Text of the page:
Thursday, June 22, 2006

My Mug Shot




Here's my contribution to the mug shot meme, from Meredith at Found in France.

This mug is from Montalcino in Tuscany, now weathered, slightly chipped - the soft maiolica ceramic they use doesn't stand up to children very well, or continuous use generally. This is the sole survivor of several individual mugs that I used to bring home at the end of every season working in Italy, organising walking holidays and best of all, the food. There were several towns noted for their ceramics and I had small espresso mugs from Orvieto and Siena, but there was a workshop in Montalcino that did its own variations on traditional patterns and I loved the colours and swirly pattern in this one.

At the end of each season, some of us would have the task of driving the minibuses back to England...empty. Now for several months we would have been travelling light, living out of a suitcase, moving between the trips we were working on, with no base to dump excess baggage. So we used to compile mental shopping lists as we travelled and devise a route home that took in all the places where the coveted items resided. My list usually included olive oil from Montichiello, wine - Rosso di Montalcino, the Brunello was more of an investment to be put away for a few years, so I usually went for the more immediate gratification, ceramics, sometimes even a couple of enormous terracotta pots, folding clothes airers of the sort that take a whole washing machine load, designed for European flat dwellers, which weren't then available in England, shoes from Siena, the list could be endless. All these purchases we hoped would help us over the culture shock of returning to a stationary, city-bound winter existence before spring sent us driving out again to the Italian countryside for more wonderful food and wine and perpetual motion. The minibuses would then trundle north over the Alps, up the French autoroutes and onto the cross Channel ferries, groaning under the weight of our shopping sprees.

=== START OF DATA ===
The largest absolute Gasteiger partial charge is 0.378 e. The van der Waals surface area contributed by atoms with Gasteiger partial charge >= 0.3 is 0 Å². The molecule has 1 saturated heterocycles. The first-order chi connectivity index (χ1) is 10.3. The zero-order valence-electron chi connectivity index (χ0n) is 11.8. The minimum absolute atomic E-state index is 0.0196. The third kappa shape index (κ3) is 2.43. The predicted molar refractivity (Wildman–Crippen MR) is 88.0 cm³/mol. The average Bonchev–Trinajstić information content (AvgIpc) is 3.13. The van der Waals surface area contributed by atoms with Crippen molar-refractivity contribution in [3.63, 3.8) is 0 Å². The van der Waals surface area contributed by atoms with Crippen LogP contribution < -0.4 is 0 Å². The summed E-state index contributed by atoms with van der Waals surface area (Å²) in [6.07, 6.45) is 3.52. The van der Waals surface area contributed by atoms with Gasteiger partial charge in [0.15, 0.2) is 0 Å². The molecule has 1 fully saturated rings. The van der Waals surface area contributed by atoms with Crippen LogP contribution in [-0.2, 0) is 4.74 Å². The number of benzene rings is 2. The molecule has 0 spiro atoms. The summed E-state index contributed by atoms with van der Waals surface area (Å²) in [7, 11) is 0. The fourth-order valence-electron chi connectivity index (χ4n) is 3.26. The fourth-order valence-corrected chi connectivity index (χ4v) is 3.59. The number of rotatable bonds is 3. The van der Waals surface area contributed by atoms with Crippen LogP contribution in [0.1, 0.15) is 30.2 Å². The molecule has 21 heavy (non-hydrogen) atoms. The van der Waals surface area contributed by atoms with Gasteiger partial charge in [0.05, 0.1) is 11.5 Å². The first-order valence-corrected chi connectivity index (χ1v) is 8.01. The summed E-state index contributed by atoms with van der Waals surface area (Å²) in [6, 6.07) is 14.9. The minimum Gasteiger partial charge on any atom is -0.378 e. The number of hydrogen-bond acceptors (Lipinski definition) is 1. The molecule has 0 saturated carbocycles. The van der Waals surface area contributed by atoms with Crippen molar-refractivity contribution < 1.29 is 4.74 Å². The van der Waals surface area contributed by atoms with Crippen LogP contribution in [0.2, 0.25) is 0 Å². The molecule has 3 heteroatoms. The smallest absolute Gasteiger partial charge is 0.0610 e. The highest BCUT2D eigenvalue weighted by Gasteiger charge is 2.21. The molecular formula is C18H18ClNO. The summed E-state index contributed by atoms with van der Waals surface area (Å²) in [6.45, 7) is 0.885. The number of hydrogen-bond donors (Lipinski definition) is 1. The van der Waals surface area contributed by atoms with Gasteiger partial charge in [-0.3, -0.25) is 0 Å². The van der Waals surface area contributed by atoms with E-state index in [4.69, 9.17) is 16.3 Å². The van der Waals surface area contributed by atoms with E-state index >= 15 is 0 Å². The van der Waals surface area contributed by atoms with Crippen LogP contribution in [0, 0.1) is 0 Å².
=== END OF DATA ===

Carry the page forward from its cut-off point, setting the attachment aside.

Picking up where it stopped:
This life suited me well in my twenties but as the big 30 loomed, a more settled existence beckoned and I used to do just a couple of trips a year. The last trip I did, I had just found out I was pregnant with our son and in those early stages of pregnancy I could hardly eat a thing. Such a waste of all those wonderful 5 course meals, that I still had to sit down to with clients every night, explaining to every restaurant that the food was lovely but the connoisseur tour manager couldn't eat it because she's expecting a baby. I wish I could have sent those meals fast forwarding in to the future - now, when they would be properly appreciated!

This mug and the clothes airer and a respectable amouont of other ceramics have now made it as far as South Africa, sadly the terracotta pots stayed behind in London.

6 comments:

  1. That is a beautiful picture of a lovely mug. I bought my mother a set of decorative plates in Montalcino a few years ago. They do gorgeous ceramics.

    What a life you've led! And continue to lead. So many places, so many people, so much good food!

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  2. Now, that's a great mug shot story!

    I like the idea of being able to fast forward meals into the future :)

    And those terracotta pots you left behind, will you ever be able to get them back? Or have they moved onto a new life?

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  3. Love that Mug! Great story behind it, too.

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  4. This is a really unique mug! Very Italian! The colors are really striking. Kit you have lived a dream...I love hearing all these lovely European stories and places and roads travelled and wonderful people met and loved! Keep them coming ladies!

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  5. I love the mug story. It sounds such a romantic existence, living out of a suitcase and traveling town to town with new food and faces.

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  6. Some of the terracotta pots went to my parents, so have stayed in the family, others I think must have embarked on an independant life - I've no idea where they are now! I loved all the time spent in Italy - though I don't think your own life ever feels romantic while you are living it - maybe in retrospect, when the rose-tinted spectacles blur memories of minibuses stuck in ditches only hours before clients are due to arrive at Rome airport....!

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Thanks for your comments - I appreciate every one!